… Very insightful and rewarding article by Wadhwa from BusinessWeek. The article and Mr.Beer numbers and the comparison with the Great Depression are shocking! They prove undoubtedly that ethics have an over lasting benefit. – Mouaz.
“A focus on short-term profits to the exclusion of all else led to the current financial crisis. And guess what? Companies with the steadiest moral compasses have sailed through it.
With everyone still buzzing about the outrageous bonuses Wall Street continues to pay, it seems like now might be a good time to write a column about ethics. No, I don’t want to write another article calling greedy bankers unethical. Plenty of pundits have already done that. Rather, I’d like to speculate on why some executives are so greedy, the role it played in their downfall, and how an inability to change organizational mindsets will probably lead to future banking crises.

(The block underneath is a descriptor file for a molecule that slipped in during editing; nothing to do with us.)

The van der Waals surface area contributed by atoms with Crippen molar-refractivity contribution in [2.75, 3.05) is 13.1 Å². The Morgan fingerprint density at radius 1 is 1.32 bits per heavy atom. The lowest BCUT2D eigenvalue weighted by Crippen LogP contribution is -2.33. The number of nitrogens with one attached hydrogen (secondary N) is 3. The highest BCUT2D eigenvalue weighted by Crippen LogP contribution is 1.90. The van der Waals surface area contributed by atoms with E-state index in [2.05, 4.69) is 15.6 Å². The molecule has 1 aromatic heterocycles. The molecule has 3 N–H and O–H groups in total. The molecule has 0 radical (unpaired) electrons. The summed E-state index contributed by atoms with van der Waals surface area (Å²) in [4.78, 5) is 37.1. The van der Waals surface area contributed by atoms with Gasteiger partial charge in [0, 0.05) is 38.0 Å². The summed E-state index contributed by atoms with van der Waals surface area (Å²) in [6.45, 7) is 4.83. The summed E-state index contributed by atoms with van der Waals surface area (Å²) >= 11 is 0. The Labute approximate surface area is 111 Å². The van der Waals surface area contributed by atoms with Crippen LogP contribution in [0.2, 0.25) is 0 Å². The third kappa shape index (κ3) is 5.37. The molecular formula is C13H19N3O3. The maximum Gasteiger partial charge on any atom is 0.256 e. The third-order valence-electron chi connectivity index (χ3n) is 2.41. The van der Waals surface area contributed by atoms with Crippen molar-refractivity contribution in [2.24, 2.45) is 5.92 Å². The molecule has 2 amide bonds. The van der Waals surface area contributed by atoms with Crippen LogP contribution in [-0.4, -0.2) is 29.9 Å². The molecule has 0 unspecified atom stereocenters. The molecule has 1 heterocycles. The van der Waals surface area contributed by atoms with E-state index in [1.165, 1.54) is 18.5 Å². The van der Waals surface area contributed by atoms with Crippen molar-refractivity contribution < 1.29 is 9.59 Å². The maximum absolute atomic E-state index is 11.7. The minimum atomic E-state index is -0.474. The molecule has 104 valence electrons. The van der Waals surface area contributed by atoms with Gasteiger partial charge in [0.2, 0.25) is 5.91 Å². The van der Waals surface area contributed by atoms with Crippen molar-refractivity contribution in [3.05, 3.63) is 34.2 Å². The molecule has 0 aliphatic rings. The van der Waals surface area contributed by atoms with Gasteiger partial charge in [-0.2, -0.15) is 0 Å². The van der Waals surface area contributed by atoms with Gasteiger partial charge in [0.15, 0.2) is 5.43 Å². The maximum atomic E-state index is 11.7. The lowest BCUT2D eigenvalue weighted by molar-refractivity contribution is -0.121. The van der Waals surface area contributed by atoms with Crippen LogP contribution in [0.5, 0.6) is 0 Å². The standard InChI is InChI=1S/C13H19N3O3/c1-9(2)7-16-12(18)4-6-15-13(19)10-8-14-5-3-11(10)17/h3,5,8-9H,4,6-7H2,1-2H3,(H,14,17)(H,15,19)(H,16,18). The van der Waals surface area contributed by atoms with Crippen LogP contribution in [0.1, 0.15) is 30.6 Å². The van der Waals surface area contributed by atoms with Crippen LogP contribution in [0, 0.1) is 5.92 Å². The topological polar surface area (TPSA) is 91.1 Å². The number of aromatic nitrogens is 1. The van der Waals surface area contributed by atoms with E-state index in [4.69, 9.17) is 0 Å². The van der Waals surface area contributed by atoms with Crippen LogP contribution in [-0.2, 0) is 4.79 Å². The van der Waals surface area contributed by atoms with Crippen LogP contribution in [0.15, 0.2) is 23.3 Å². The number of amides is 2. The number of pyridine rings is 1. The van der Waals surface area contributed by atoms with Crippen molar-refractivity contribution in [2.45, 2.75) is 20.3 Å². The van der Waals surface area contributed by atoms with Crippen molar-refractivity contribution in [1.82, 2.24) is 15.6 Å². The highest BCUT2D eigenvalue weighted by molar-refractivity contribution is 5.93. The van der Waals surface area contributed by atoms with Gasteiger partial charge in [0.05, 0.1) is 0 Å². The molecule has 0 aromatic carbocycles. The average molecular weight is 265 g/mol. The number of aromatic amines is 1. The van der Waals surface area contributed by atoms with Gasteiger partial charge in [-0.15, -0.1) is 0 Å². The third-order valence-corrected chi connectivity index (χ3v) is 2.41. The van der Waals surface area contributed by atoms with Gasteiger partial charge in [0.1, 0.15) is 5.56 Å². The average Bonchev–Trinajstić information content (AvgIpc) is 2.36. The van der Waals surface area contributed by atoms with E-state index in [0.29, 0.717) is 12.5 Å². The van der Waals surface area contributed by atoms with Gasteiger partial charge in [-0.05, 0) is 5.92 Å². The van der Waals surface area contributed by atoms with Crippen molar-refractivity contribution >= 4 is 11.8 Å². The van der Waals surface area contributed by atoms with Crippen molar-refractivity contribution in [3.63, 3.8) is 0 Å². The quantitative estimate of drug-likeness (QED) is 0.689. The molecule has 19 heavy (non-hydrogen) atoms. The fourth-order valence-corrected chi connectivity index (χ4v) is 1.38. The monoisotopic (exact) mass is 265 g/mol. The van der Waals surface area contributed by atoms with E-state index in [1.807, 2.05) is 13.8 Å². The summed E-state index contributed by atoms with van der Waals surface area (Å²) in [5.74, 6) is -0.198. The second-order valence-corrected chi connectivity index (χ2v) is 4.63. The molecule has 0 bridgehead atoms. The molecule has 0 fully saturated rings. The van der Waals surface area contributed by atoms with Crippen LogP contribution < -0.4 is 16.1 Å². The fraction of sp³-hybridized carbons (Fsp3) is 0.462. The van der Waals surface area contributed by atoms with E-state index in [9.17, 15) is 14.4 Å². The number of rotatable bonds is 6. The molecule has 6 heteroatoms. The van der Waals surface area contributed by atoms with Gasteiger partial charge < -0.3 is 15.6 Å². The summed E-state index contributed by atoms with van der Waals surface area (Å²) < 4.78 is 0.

I was privileged to hear Harvard Business School professor Michael Beer at a recent meeting hosted by the Yale CEO Institute. Beer lectured CEOs on building companies that can perform at high levels for extended periods. He started with some interesting statistics on the root causes of the worst financial crisis since the Great Depression:
• Of the original Forbes 100 in 1917, 61 ceased to exist by 1987. Of the remaining 39, only 18 stayed in the top 100, and their return was 20% less than the overall market during the period from 1917 through 1987.
• Of companies in the original Standard & Poor’s 500-stock index in 1957, only 74 remained in 1997; of these, only 12 outperformed the S&P 500 in the period from 1957 through 1998.
• The average CEO tenure in the U.S. is 4.2 years, less than half the 10.5-year average in 1990.”